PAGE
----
Tree-kangaroos

Lumholtz’s Tree-kangaroos (Dendrolagus lumholtzi), one of the two Australian species (the other one, Bennett’s Tree-kangaroo, only occurs further north), are rare in the Kuranda area. Their stronghold are the Atherton Tablelands, and we are privileged to have them on our large forest property near Mount Hypipamee National Park, south of Atherton.
Lumholtz’s Tree-kangaroos, despite their size (like a small koala), are difficult to spot in the rainforest.

Tree-roo in distance

On our property, where the forest is more open, the resident male can sometimes be seen making his way along the creek -either on the ground or amongst the trees.

Tree-roo, climbing
Recently, we spotted him in a tree near our cabin while we were having lunch on the veranda.

Tree-roo, full view

Initially, when he noticed us, he was a bit nervous, as indicated by his tail-swishing, but he soon relaxed.

 

 

Tree-roo, close-up

After more than an hour he went on his way again.
Tree-kangaroos are not strictly nocturnal, they can often be observed during the day, too.

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Sulphur-crested Cockatoos attacking Lace Monitor

This morning, while watching Musky Rat-Kangaroos in our garden, we heard Sulphur-crested Cockatoos (Cacatua galerita) screeching quite differently from their normal calls.

Musky Rat-Kangaroo

We discovered a group of 5 birds in the large Kuranda Quandong tree behind our house, harassing a Lace Monitor (Varanus varius), who had been minding her/his business, only trying to warm up in the early morning sun.

Cockatoo and Goanna

The cockatoos were quite brazen, getting very close to the lizard, even pulling on its tail, which the poor lizard then curled up in front of it.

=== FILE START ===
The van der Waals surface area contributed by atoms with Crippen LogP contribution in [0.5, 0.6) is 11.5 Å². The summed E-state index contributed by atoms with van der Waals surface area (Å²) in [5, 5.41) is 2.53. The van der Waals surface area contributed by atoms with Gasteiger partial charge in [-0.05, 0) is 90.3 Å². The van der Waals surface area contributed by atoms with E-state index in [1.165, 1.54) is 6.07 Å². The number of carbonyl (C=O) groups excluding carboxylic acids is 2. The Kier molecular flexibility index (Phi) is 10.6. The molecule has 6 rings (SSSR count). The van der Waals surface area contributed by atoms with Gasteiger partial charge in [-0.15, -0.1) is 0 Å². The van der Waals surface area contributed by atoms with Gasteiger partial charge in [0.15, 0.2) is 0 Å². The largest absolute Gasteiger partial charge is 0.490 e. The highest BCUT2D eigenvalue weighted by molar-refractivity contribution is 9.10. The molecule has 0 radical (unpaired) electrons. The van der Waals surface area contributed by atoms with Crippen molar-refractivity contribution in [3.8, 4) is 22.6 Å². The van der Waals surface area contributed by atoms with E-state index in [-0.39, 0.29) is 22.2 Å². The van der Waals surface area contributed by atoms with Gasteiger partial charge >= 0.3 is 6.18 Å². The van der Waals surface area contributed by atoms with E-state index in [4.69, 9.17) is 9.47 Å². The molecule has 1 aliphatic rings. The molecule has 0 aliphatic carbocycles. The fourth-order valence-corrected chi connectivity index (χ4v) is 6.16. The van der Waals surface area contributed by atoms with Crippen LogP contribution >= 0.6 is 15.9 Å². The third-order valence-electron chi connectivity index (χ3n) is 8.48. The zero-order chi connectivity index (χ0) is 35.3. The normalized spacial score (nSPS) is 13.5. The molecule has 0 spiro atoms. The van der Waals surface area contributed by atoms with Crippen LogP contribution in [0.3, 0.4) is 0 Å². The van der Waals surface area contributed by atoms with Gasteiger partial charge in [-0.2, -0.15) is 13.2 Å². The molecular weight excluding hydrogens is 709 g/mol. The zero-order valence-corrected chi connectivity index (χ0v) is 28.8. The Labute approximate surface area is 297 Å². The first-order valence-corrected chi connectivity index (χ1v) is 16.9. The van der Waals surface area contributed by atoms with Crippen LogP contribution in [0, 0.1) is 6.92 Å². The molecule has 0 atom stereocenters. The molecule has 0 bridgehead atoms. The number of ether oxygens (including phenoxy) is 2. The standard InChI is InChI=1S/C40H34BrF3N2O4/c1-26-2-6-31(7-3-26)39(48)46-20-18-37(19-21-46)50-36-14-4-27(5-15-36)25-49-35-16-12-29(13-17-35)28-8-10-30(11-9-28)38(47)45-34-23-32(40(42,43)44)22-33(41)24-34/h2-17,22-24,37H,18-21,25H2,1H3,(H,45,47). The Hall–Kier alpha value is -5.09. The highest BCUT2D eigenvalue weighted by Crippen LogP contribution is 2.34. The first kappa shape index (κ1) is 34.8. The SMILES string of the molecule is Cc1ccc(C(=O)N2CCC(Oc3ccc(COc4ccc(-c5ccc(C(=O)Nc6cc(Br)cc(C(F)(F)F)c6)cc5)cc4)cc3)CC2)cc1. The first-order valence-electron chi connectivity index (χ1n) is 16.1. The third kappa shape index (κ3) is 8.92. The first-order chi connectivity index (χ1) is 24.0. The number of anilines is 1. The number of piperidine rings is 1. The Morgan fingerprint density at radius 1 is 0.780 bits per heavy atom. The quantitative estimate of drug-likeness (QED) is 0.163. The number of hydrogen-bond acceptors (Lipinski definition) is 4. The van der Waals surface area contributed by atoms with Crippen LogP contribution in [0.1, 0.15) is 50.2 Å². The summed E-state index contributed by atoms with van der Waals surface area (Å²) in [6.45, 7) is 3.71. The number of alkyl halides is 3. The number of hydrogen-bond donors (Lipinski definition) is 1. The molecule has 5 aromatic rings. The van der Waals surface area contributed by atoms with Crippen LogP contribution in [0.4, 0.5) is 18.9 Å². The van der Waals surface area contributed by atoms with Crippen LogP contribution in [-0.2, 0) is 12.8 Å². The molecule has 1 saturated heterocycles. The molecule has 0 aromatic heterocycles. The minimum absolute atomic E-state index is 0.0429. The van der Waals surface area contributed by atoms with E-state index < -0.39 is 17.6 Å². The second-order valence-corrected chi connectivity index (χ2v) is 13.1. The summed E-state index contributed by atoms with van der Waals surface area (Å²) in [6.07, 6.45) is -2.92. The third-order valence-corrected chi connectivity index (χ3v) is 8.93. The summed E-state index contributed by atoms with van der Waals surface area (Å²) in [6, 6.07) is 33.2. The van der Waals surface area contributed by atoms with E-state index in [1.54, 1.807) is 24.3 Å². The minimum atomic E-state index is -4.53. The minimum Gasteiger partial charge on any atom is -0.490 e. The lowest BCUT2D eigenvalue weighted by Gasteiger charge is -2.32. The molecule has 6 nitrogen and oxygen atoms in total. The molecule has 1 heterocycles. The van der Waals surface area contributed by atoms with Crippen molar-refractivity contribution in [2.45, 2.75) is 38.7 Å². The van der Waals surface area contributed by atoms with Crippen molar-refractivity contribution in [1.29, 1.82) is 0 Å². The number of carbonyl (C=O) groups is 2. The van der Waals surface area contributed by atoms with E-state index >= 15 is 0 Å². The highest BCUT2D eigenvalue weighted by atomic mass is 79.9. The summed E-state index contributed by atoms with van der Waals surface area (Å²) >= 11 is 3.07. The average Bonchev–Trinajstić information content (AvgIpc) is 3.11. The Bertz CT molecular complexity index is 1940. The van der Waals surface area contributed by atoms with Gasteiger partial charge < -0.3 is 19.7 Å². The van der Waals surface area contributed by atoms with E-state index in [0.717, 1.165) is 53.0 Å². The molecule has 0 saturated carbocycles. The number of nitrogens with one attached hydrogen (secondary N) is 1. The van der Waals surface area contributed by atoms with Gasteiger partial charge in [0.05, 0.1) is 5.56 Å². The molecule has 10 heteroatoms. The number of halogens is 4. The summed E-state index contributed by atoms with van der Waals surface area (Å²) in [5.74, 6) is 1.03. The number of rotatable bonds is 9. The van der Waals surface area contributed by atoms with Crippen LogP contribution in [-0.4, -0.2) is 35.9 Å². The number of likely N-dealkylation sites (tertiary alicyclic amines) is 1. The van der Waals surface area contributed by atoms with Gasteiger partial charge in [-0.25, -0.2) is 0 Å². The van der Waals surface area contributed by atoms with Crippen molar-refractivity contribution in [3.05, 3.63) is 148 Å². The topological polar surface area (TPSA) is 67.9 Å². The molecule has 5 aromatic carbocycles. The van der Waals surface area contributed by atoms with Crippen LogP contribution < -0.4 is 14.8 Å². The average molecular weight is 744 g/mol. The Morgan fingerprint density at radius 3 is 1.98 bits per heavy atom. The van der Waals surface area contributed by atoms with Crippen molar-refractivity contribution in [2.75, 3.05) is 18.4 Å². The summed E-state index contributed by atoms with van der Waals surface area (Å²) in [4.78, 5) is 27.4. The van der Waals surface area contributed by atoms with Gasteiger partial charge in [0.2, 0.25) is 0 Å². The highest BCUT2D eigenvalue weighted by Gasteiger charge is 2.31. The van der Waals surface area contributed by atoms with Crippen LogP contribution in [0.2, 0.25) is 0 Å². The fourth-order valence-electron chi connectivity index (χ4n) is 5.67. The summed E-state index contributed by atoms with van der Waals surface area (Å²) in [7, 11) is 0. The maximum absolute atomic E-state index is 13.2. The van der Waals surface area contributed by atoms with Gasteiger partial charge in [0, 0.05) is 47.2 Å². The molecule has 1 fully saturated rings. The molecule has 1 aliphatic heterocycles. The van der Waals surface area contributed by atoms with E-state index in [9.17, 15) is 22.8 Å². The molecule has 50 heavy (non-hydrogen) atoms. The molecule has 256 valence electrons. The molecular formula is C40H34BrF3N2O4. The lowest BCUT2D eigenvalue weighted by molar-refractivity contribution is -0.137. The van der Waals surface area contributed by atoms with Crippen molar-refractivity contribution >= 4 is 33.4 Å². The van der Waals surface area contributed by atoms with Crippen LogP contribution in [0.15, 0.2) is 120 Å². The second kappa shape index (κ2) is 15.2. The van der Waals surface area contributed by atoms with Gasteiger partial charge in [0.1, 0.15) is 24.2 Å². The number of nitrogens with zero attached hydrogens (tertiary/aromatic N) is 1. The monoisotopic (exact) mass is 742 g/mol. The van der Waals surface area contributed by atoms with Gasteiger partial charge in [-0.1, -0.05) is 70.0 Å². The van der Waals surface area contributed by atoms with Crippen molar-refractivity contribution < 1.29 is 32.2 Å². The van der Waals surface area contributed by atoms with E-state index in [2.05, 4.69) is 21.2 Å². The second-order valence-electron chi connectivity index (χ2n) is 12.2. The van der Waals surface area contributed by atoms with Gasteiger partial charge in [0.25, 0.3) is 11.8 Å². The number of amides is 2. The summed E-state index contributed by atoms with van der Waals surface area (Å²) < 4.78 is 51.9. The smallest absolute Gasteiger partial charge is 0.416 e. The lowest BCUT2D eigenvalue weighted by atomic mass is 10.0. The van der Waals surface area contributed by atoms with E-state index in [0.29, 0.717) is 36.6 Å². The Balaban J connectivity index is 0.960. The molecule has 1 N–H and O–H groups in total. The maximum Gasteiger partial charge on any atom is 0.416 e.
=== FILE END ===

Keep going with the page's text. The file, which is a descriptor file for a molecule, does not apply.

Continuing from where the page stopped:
Goanna

The cockatoos started snipping off twigs and branches close by, fortunately the goanna was sitting on a very sturdy branch. It didn’t show any aggression towards the annoying cockatoos, unless it was provoked. The reaction then was an inflated throat and a gaping mouth.

After about half an hour, the cockatoos flew away, and the lizard could finally relax.

Goanna at peace

As you can see, the tail with its long, narrow tip is unscathed, but you often see lizards with the tip missing. Brush turkeys also relentlessly attack them when they are on the ground, often biting into their tails. They have reason to scare off the lizards: goannas often raid nests and the Brush turkeys’ breeding mounds.

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Green Ringtail Possum keeping cool

We had some good rainfalls two weeks ago, but the recent cyclones didn’t affect us at all- we had sunny and very hot conditions again.

Sitting on our back veranda yesterday afternoon, I noticed a big lump high up in a tree, about 20 metres away. My binoculars revealed this Green Ringtail Possum (Pseudochirulus archeri):

 

Green Ringtail Possum

Green Ringtail Possum

Green Ringtail Possums spend the day curled up on a tree instead of in a tree-hollow, their greenish fur provides good camouflage.

This one was sitting on a very exposed branch, probably to catch the cooling breeze.

She repeatedly licked the bare underside of her tail and her hands/wrists, which might also help with cooling. It really was a very hot afternoon.

IMG_8486.2

How do I know it was a female? For a brief period she turned and showed me her belly:

IMG_8507.2

She has an admirable sense of balance: most of the time she only gripped her seat with the right foot, letting the left one dangle and using both hands to manipulate the tail.

I spent more than two hours watching this beautiful possum -it is so much easier from my deckchair during the day than trying to find and watch possums while spotlighting at night! She finally left when a thunderstorm approached.

Excuse the shaky last seconds, I was trying to get a photo before she disappeared.

 

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Frogs and Snakes

Frogs turn up in unusual places:

This is a female Stony-creek Frog (Litoria jungguy):

IMG_7400

 

This  Common Green Tree-frog (Litoria caerulea) spent  the long dry spell in the overflow of an outdoor basin, quite safe from a butcherbird’s beak or a snake’s gaping jaws.

frog in  a hole

Another frog often hopped  back to its hiding place underneath our veranda roof via the birdbath on the veranda railing, leaving behind tell-tales signs :

frog splash

 

After the first substantial showers, our pond hosted several frog orgies. This pair of Barred Frogs (Mixophyes coggeri) was still active after sunrise. The female was keen to get rid of the male, telling him with several deep, short grunts to release his grip on her . This is the only occasion when one hears female frogs calling.